It has been a busy, busy year for La Rosa Midwifery birth team. I wanted to share some of the projects that I have worked on. One that was the culmination of just about 2 years was the NARM Prep Jumpstart Program, through Californian's for the Advancement of Midwifery. This was a study retreat for people of color only. Us midwives and midwifery supporters worked hard together on the Birth Disparities and Equity Team to bring this program to life and create a learning and nurturing environment for student midwives of color.
I also have been holding multiple gatherings for my clients; such as a fall gathering and Community Walk & Talks.
My practice has had students now for the past 2 years. This has been a wonderful experience of growth and enrichment. Having students is something that is very important to me and to the advancement of midwifery in my opinion. Together we learn and grow, they have been a great reflection for me. Currently my student is Ana Ruiz, who is a dedicated and intuitive birth worker she is from Chino Hills and has been a lovely addition to the La Rosa team.
In this past year I have hosted multiple Skill's Days for my students and other local student midwives. We have gone over things like setting up and administering IV's, suturing skills, basic vitals and newborn exams; all of theses things help to enrich and grow the skills of these students to have and use in practice. We even held an amazing well-person clinic day that was open to the community, where we offered well person exams, paps, STI testing and breast/chest exams at lab cost only, no fee for the exam itself.
I have been an active member on the CALM (California Association of Licensed Midwives) board of directors.
The students Julie and Ana hosted Childbirth education courses, which will be offered again in the new year.
We participated in a photoshoot for CALM and for the advancement of midwifery.
We have all taken multiple Spinning Babies classes and learned so much about body balancing and shifting the paradigm of the cervix centric model for labor and delivery currently. This has helped change the way that we view birth and the approach of our care and practice.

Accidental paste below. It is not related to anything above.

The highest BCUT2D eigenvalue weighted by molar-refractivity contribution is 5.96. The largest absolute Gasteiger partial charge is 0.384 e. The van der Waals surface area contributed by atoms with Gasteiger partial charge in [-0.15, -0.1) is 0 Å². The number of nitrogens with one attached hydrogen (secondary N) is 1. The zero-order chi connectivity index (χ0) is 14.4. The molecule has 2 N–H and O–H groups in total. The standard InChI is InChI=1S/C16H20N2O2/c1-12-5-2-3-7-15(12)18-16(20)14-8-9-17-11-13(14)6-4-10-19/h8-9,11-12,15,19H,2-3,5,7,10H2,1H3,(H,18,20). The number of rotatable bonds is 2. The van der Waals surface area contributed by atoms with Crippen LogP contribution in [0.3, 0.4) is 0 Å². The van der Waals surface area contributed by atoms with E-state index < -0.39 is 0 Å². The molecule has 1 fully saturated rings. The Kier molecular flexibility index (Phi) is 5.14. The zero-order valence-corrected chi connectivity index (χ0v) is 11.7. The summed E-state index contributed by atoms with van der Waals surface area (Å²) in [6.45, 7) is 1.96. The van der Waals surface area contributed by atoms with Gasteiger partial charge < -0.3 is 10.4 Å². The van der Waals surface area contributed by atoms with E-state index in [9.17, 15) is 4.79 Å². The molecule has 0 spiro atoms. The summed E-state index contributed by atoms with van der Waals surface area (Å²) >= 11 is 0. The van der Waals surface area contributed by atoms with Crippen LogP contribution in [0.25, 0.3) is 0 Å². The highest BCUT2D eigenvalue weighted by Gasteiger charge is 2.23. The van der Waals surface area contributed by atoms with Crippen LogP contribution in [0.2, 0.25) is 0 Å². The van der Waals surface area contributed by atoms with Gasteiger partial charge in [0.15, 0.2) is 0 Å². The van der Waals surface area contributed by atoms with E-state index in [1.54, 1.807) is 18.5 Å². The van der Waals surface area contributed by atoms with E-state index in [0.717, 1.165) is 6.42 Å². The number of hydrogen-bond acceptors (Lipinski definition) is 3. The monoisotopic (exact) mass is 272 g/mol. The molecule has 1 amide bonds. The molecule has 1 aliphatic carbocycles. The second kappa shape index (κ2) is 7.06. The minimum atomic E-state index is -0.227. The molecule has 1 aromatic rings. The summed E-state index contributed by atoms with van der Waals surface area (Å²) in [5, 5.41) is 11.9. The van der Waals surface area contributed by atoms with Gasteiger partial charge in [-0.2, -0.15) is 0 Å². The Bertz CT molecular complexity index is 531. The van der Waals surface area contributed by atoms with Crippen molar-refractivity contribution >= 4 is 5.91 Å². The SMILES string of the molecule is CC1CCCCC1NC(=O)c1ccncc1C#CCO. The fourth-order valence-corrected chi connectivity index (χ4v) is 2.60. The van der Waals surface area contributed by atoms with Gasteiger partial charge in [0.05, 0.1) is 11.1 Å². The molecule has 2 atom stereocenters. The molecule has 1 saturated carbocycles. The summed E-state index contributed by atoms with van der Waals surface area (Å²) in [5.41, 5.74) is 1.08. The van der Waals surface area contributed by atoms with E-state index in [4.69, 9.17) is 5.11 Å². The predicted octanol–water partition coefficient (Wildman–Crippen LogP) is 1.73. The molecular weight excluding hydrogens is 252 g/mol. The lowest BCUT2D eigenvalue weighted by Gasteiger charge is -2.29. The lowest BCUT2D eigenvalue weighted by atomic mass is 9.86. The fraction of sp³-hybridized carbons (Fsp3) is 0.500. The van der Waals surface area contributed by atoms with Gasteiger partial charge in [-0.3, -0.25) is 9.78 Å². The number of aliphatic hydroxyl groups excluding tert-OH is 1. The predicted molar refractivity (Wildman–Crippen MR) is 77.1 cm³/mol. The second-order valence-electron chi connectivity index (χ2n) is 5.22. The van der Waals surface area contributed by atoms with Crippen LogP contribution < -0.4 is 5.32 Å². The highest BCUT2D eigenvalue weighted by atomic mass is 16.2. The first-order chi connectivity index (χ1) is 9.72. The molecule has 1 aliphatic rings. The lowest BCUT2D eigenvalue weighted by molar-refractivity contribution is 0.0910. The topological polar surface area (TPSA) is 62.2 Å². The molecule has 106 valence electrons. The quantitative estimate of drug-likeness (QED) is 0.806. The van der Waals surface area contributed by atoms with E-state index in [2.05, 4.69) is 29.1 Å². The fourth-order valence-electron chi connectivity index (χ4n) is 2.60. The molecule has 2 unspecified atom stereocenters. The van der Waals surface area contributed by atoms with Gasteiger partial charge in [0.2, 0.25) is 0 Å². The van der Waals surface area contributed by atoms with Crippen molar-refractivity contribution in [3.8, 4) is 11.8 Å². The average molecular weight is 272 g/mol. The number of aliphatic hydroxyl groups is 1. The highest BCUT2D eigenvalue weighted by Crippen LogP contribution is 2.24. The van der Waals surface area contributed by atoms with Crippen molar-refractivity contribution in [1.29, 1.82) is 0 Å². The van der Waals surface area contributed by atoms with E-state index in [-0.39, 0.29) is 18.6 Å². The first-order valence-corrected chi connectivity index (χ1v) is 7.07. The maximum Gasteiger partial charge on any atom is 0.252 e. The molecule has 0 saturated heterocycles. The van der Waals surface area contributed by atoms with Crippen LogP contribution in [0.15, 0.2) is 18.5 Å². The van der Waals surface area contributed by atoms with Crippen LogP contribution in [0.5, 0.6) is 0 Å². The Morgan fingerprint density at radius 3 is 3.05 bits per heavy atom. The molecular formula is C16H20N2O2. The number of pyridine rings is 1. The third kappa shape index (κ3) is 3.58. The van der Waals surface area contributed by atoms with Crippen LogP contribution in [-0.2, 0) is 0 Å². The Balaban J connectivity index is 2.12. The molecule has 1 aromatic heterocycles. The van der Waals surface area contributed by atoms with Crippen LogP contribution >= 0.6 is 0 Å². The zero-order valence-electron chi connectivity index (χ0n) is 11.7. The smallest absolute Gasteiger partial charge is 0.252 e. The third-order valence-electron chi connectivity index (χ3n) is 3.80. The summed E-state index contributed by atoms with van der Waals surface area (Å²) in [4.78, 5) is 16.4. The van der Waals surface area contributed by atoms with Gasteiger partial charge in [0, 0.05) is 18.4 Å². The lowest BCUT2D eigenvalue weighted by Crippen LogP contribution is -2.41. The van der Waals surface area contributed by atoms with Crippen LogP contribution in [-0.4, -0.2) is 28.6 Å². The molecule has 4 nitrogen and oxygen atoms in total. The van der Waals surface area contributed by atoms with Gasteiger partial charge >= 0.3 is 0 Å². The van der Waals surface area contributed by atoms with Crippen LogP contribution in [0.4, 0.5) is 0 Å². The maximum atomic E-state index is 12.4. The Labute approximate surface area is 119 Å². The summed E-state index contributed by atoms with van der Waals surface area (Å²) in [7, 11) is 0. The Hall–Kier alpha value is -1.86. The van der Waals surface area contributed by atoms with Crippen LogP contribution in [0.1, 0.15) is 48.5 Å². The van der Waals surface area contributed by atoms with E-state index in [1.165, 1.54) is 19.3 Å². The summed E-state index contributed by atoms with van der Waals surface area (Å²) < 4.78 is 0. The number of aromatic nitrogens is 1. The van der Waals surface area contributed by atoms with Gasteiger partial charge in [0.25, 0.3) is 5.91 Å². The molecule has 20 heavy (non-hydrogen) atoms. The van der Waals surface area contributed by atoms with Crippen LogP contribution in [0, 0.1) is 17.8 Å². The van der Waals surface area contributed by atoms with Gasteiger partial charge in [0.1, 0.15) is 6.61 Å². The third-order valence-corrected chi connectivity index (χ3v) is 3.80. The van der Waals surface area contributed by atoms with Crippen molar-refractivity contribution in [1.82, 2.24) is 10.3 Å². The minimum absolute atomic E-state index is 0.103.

With all of this life has been busy yet fulfilling. We have welcomed many babies earthside and witnessed many mamas be born.
For this upcoming year we have plans of a Newborn Care 101 class, more Childbirth Education courses, workshop for providing culturally inclusive care for LGBTQ families, another Well-Person Day and much more, so stay tuned and connect on the Instagram and Facebook pages.
Intentions for La Rosa Midwifery this next year of 2020 are
I have been trucking along on my fermentation journey, attempting to get probiotics in a whole food DIY way. I wanted to follow up because I know you all have just been waiting for my follow up haven't you!
So I wish I could say that my sourdough bread is on point now but, unfortunately not so. That being said I do think that I have figured out a formula for my next batch. I recently heard that it takes making sourdough 10 times to get into the rhythm. I am pretty determined but did get a little defeated last bake so I took a little break and am ready to get back at it, this week actually.
I have had much better success with my sauerkraut. I am working on my 3rd batch and I am happy to report that my honey has been asking for more. So basically I am having to have it on rotation at all times. This time I am making it with purple cabbage which turns out to be a super cool fluorescent pink. I just love how very easy and yummy sauerkraut is!
I followed the simple recipe from my little book "Wild Fermentation" by Sandor Ellix Katz which you can find here: www.wildfermentation.com
Ingredients for one gallon:
Cabbage (approximately 5 pounds)
Sea salt (approximately 3 tablespoons)
Ceramic crock or food-grade plastic bucket. Cylindrical shape is what your looking for.
Plate that fits inside crock or bucket.
One gallon jug filled with water.
Chop or grate cabbage, finely is what i've found works best, with or without hearts, however you like it. I love the purple cabbage as it turns into bright pink kraut.
Sprinkle salt on the cabbage as you chop it. The salt makes the cabbage sweat, and this creates the brine (salty water) in which the cabbage can ferment and sour without rotting. Do not use iodized salt because iodine inhibits bacterial action.